As shown in FIGURE 4, the functions of a light-reflecting electrode and a protective plastic layer can be met by a single sheet of a suitable densely-metallized plastic film 25. This film can comprise a sheet of cellulose acetate having a dense reflecting layer or foil of nickel 26 (or other suitable metal such as aluminum) bonded to one face and to the phosphor-plastic layer 14a of the electroluminescent cell 10a. Such metallized plastic films are well known in the art. As shown, the metal layer 26 faces and is bonded to the phosphor-dielectric layer 14a and, in conjunction with the other electrode of copper iodide, 12a permits an energizing potential to be applied to the embedded phosphor particles 1' in the usual manner. The metallized plastic film 25 is placed over the phosphor-plastic layer 14a while the latter is still in the liquid phase so that it will become bonded to this layer when the plastic cures thereby providing one of the electrodes and also covering one side of the cell with a protective plastic layer.
It will be appreciated from the foregoing that the objects of the invention have been achieved insofar as a novel method for making a flexible electroluminescent lamp has been provided which enables the thickness of the various layers to be carefully controlled and permits laminated cell structures to be quickly fabricated at minimum cost.
While one embodiment has been illustrated and described in detail, various changes can be made without departing from the spirit and scope of the invention.
We claim as our invention:
1. The method of making a laminated electroluminescent panel that is flexible and self-supporting, which method comprises,
deposit-forming a layer of copper iodide in situ on and in direct contact with a rigid temporary support member that is composed of a material to which copper iodide only loosely adheres,
applying in the liquid phase a layer of phosphor-impregnated hardenable plastic dielectric material on said copper iodide layer,
depositing a thin fihn of metal on said phosphor-impregnated plastic layer,
allowing the phosphor-impregnated plastic layer to cure and thus form with said copper iodide layer and metal film a self-supporting laminated electroluminescent cell,
and then stripping said laminated electroluminescent cell from said rigid support member.
2. The method of making a laminated electroluminescent panel that is flexible and selfsupporting, which method comprises,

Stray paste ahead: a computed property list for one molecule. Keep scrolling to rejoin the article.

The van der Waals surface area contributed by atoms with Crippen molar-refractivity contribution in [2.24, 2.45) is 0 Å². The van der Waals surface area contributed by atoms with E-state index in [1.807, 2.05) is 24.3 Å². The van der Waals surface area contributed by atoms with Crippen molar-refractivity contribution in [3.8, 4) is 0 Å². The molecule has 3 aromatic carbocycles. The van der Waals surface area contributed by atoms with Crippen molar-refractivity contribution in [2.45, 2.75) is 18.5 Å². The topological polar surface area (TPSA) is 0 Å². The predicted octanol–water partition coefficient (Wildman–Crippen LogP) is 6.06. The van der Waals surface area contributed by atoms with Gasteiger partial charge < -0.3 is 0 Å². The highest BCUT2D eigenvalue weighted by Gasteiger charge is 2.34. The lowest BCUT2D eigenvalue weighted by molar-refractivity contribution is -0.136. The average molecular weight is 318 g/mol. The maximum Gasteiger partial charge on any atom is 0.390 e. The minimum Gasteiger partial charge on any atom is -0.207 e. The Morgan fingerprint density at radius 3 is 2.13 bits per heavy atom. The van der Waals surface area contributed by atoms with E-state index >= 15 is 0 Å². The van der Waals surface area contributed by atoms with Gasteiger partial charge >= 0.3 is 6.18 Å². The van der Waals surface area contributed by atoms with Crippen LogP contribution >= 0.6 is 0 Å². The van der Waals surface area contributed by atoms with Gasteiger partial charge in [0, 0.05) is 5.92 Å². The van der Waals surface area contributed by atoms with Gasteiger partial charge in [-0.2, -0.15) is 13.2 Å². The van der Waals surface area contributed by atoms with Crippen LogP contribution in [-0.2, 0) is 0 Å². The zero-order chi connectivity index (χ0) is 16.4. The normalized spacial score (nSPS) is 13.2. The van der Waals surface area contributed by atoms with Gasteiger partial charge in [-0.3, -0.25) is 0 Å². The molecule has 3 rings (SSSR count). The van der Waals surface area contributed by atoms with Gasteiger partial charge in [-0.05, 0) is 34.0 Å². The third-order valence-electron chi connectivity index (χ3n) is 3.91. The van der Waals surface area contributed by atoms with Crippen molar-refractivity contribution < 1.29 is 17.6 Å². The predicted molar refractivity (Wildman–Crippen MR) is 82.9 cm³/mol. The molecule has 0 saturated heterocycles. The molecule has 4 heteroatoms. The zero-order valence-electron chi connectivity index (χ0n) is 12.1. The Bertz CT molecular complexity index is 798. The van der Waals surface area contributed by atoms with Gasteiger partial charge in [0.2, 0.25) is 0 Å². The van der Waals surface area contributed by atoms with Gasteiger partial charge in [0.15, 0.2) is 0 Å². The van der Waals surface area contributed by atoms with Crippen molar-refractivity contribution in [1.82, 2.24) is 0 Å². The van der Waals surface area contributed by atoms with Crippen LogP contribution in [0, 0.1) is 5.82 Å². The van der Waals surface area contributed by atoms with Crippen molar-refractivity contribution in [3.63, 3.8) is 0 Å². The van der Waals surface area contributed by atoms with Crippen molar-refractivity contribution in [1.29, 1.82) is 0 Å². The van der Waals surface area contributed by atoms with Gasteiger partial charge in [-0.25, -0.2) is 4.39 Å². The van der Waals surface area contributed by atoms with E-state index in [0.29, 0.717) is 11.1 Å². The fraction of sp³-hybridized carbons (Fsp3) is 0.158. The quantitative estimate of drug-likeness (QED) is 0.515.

deposit-forming a layer of copper iodide in situ on and in direct contact with a temporary rigid support member composed of a preselected plastic material to which copper iodide only loosely adheres, spraying a layer of phosphor-impregnated hardenable plastic dielectric material on said copper iodide layer, vapor depositing a thin film of metal on said phosphorimpreg'nated plastic layer, allowing the phosphor-impregnated layer to cure and thus become bonded to said copper iodide layer and metal film and form therewith a self-supporting laminated electroluminescent cell, and then stripping said laminated electroluminescent cell from said temporary rigid support member.
3. The method of making a flexible electroluminescent panel comprising,
deposit-forming a layer of electrically-conductive lighttransmitting material in situ on and in direct contact with a rigid temporary support member that has a surface to which the layer of light-transmitting material only loosely adheres,
deposit-forming a layer of admixed electroluminescent phosphor particles and a hardenable plastic dielectric material on said layer of light-transmitting conductive material,
covering said phosphor-dielectric layer with a thin film of metal,
curing said hardenable plastic dielectric so that the respective layers are bonded one to the other, and then stripping the resulting electroluminescent lamination from said rigid support member.
References Cited UNITED STATES PATENTS 2,237,328 4/1941 Birdseye et al. 117211 2,243,108 5/1941 Lubszynski et al. l172l1 2,728,870 12/1955 Gungle 313108 2,756,165 7/1956 Lyon 1172l1 3,075,118 1/1963 Thornton 313108 3,121,817 2/1964 Saviers 313108 3,133,221 5/1964 Knochel et al. 313-108 3,172,773 3/1965 Blazek i l17-217 X 3,252,845 5/1966 Schindler 15667 WILLIAM I. BROOKS, Primary Examiner.
GEORGE N. WESTBY, Examiner.
D. E. SRAGOW, Assistant Examiner.
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|U.S. Classification||445/52, 156/67, 313/502, 427/124, 427/385.5, 427/386, 313/511, 29/846, 427/66|
|International Classification||H05B33/10, H05B33/22, H05B33/28, H05B33/26|
|Cooperative Classification||H05B33/28, H05B33/10, H05B33/22|
|European Classification||H05B33/22, H05B33/10, H05B33/28|
|Mar 30, 1983||AS||Assignment|
Owner name: NORTH AMERICAN PHILIPS ELECTRIC CORP.
Free format text: ASSIGNMENT OF ASSIGNORS INTEREST.;ASSIGNOR:WESTINGHOUSE ELECTRIC CORPORATION;REEL/FRAME:004113/0393
Effective date: 19830316